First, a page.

RE: [Videolib] Round one on Copyright case

Jed Horovitz (
Thu, 2 Dec 2004 10:56:43 -0500

I agree it has little chance but hopefully it will bring this particular
problem of copyright law to public attention. On a personal note, Lessig
(who represents Brewster Kahle) is pursuing this in part because he lost the
Eldred case (where the supreme's said 'It IS a bad law but it is the law')
and is determined to set that right even if it means using the courts as a
PR tool. So help spread the word.

-----Original Message-----
[]On Behalf Of Jessica
Sent: Wednesday, December 01, 2004 5:23 PM
To: videolib
Subject: [Videolib] Round one on Copyright case

Well Jed as I predicted the thing REALLY got tossed and though I know it
will appealed I think there is zero chance of it getting anywhere. It may
not be good law but it is the law

>From The Chronicle For Higher Education
Tuesday, November 30, 2004
Judge Dismisses Challenge to 4 Laws That Archivists Say Skew Concept of

A federal judge has ruled against legal scholars and archivists who
challenged current
copyright law in hopes of making it easier to archive old literature and
films on
the Internet, where they would be available free to the public.
The case, Kahle v. Ashcroft, pitted two archive groups -- the Internet
a nonprofit digital library, and the Prelinger Archives, which preserves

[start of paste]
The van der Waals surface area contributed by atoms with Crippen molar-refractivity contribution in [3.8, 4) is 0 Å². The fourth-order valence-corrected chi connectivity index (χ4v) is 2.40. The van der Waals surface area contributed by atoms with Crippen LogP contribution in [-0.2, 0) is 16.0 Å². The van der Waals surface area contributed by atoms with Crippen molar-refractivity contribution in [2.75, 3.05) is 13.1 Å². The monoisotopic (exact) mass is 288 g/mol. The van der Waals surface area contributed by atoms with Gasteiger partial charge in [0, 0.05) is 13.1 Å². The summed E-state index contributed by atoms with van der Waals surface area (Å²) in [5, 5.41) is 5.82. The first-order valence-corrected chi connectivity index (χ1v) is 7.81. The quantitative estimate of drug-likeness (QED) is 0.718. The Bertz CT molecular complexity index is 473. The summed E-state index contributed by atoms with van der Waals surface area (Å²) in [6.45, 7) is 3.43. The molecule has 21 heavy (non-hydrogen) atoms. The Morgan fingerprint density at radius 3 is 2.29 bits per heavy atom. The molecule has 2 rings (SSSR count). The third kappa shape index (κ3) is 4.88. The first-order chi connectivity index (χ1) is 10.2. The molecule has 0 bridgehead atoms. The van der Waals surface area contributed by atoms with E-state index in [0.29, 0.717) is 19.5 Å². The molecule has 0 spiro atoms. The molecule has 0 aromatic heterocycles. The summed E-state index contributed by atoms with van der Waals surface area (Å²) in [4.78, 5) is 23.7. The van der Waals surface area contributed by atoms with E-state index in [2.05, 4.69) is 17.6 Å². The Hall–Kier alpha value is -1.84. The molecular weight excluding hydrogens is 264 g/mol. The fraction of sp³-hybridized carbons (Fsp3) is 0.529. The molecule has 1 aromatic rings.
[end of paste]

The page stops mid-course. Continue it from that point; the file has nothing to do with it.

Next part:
films --
against the U.S. Justice Department. The archivists argued that four
copyright laws
are collectively keeping people from gaining access to "orphan" works:
out-of-print books, old films, and academic articles that have little or no

The laws that the archivists fault are the Copyright Act of 1976, the Berne
Implementation Act of 1988, the Copyright Renewal Act of 1992, and the Sonny
Copyright Term Extension Act of 1998. A central part of the archivists'
is that laws granting copyright protection to all works, even those for
which the
creators have not sought protection, have radically altered the "traditional
contours of copyright."

But Judge Maxine M. Chesney, of the U.S. District Court for the Northern
of California, disagreed with that claim and dismissed the case without
arguments on it. In an opinion based in part on the U.S. Supreme Court's
2003 decision
in Eldred v. Ashcroft (The Chronicle, January 16, 2003), Judge Chesney wrote
laws that abolished the requirement that works be registered to receive
protection do not "alter the scope of copyright protection, but merely
the procedures necessary to obtain or maintain such protection."

Lawrence Lessig, a prominent expert on law and technology, handled the
for the archivists, along with two other legal scholars. All three are
with Stanford Law School's Center for Internet & Society.

Jennifer S. Granick, executive director of the center, said on Monday that
the judge
got it wrong.

"If you have a law that says you don't have to apply for copyright
said Ms. Granick, "that clearly is about scope." The plaintiffs plan to
appeal the ruling.

Proud Resident of a BLUE STATE

Jessica Rosner
Kino International
333 W 39th St. 503
NY NY 10018

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